Manchester’s David Williamson (for some reason, all the stats sites refer to him as “Willie” Williamson) was a former seventh round pick by the Cardinals out of UMass-Lowell who was starting to run into some serious and confusing trouble. Like Steve Blass, Mark Wohlers, and others before him, Williamson was a pitcher with immense physical talent who, somewhere along the way, had forgotten how to throw strikes. In 2002, with the Low A New Jersey Cardinals, he appeared in six games, all starts, posting a 2.25 ERA, 10.13 K/9, 7.13 BB/9, and a 1.29 WHIP in 24 innings pitched. His line the following year? 17 games, four starts, 9.90 ERA, 7.20 K/9, 15.30 BB/9, 2.45 WHIP in 20 innings pitched. In 2004, he ended up at the end of the world, in Nashua, pitching for the Pride, hoping to figure out the problem and capitalize on his potential. Didn’t happen. I distinctly remember watching him in one of the three games he pitched – he got two quick strikes on one of the hitters he faced, then hit the backstop on the fly with his next pitch. He ended up appearing in a total of eight games between Nashua and Pennsylania (the league’s traveling team, which really WAS the end of the world for most guys), walking 31 batters in 7 2/3 innings. Just like that, his career was over.

The other minor leaguer at the dinner that night was Litchfield’s Kyle Jackson, a 32nd round selection by the Boston Red Sox in June 2001. Unlike Williamson, Jackson has achieved limited success at the minor league level; for awhile, he was even included on Boston’s 40-man roster. He suffered a setback in 2007, however, going 4-9 with a 5.99 ERA in 42 relief appearances at AA Portland. Now 25 and in his seventh minor league season, Jackson’s career is at a critical stage. Will he finally follow in the footsteps of Charlie Zink and Chris Smith (Portland’s “Governor” and “Mayor”, respectively, as Kevin Gray tells us at the beginning of a story on Jackson in today’s Union Leader), who left the Sea Dogs after a combined nine seasons with the team, moving down the highway to AAA Pawtucket? Or does Jackson’s story end before he walks down the tunnel, through the dugout, and out onto the impossibly green grass of Fenway Park? At this point, only time will tell.

Ken Cail Is Leaving Nashua; This Is The Saddest News Ever

Okay, so maybe it’s not the saddest news ever.  But for anyone who has ever attended a Nashua Pride game at Holman Stadium, the announcement in today’s Nashua Telegraph that Cail, the team’s play-by-play announcer since its inception in 1998, is leaving to broadcast Lowell Spinners games is upsetting.

The lede to Tom King’s story perfectly explains Cail’s importance to Nashua and its Pride:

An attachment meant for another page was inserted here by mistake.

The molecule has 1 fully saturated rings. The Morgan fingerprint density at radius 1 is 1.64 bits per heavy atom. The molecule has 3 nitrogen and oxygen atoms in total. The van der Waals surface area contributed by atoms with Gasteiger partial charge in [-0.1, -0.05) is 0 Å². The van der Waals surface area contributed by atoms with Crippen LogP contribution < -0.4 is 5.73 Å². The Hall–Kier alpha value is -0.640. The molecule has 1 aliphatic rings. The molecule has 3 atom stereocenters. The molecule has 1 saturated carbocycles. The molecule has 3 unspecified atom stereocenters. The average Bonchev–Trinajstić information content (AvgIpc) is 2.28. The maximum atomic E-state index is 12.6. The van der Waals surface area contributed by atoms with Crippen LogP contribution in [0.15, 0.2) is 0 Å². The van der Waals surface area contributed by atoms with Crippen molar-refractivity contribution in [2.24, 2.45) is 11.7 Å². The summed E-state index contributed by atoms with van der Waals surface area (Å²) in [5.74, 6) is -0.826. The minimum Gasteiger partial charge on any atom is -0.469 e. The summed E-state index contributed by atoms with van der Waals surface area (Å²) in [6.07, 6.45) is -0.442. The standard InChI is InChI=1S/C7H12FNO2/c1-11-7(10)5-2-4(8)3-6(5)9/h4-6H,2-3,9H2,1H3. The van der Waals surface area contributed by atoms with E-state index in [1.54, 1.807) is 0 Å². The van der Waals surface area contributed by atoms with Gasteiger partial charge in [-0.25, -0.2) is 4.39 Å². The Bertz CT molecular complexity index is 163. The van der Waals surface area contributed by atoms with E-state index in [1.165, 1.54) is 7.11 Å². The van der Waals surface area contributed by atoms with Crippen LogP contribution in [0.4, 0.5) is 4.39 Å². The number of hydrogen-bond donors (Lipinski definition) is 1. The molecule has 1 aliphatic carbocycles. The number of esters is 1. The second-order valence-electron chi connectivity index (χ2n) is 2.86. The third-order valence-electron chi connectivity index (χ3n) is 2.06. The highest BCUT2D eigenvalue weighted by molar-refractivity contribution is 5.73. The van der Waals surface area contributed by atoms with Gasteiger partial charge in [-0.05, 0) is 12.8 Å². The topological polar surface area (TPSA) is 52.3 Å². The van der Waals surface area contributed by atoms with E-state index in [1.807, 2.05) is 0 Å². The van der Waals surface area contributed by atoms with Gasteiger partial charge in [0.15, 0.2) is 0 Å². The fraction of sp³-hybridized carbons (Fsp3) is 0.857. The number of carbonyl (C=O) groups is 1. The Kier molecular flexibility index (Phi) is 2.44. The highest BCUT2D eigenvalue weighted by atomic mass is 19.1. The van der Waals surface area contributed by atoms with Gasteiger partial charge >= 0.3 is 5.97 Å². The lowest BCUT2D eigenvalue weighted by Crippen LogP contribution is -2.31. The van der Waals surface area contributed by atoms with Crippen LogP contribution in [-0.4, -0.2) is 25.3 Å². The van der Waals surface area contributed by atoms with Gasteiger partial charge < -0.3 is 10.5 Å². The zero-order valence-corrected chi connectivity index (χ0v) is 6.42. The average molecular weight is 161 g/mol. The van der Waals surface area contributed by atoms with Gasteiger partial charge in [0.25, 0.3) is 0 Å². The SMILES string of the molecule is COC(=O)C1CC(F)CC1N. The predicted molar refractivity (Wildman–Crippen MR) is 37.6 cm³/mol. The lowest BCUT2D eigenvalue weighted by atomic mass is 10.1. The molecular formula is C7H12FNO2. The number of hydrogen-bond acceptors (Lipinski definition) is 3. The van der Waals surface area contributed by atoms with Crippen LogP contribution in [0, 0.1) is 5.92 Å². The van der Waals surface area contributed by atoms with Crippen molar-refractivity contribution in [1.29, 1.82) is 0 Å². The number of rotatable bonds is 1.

One day, just prior to a Nashua Pride game a few years ago, then-team owner Chris English was mingling in the stands, and listened to the bellowing voice of Ken Cail over the Holman Stadium public address system.

“Listen to that voice,” English said. “Ken Cail is the Nashua Pride.”

That’s not hyperbole, folks: it’s fact.  Cail was the perfect PA announcer, with a deep, rich voice and the ability to think quickly on his feet.  I’ll never forget a night in 2004.  One of my daily tasks was to prepare the game script for that evening, detailing all the necessary promos and advertisements to be read throughout the evening.  Somehow, things got mixed up, and the copy of the script that Ken got was different from the one that the rest of us had – not the whole thing, but he had the Flying Rubber Chickens promotion scheduled for the seventh inning, we had it for the eighth, or something like that.

The inning break came, Ken announced it, and…nothing.  Nobody went on the field.  He caught it after about three seconds, made a swift acknowledgement of the mixup, and moved right into a different, unplanned promo.  He was always doing stuff like that, taking little mistakes that I might’ve made and smoothing over them until they were barely noticeable.  By the end of the season, I almost didn’t have to give him a script – he just knew what needed to be said, and when.

That story explains the real reason why Ken Cail was so phenomenal as a PA announcer: because he is so phenomenal as a person.  Most people would have been pretty upset about an incident like that because it puts them on the spot publicly.  Not Ken; he was probably the most professional person I’ve ever met, an incredibly decent person who could be forced into a situation like that, see that I was upset about it, and pick me right up with his “We’ll get ’em next time” attitude. 

After I left, Ken worked as the Media Relations Director for the Pride, and according to the Telegraph called road games on the Internet for the team.  His true love, however, is radio – he has a morning radio show in New Hampshire and does play-by-play for the Manchester Monarchs hockey team – which led to his decision to leave the team for the opportunity with the Spinners.  In all honesty, I feel sad because that job is probably beneath him.  As talented a voice as Ken Cail is, he belongs in the big leagues.

The Nashua Pride will have a new public address announcer when the 2008 season begins next month.  They will never have another Ken Cail.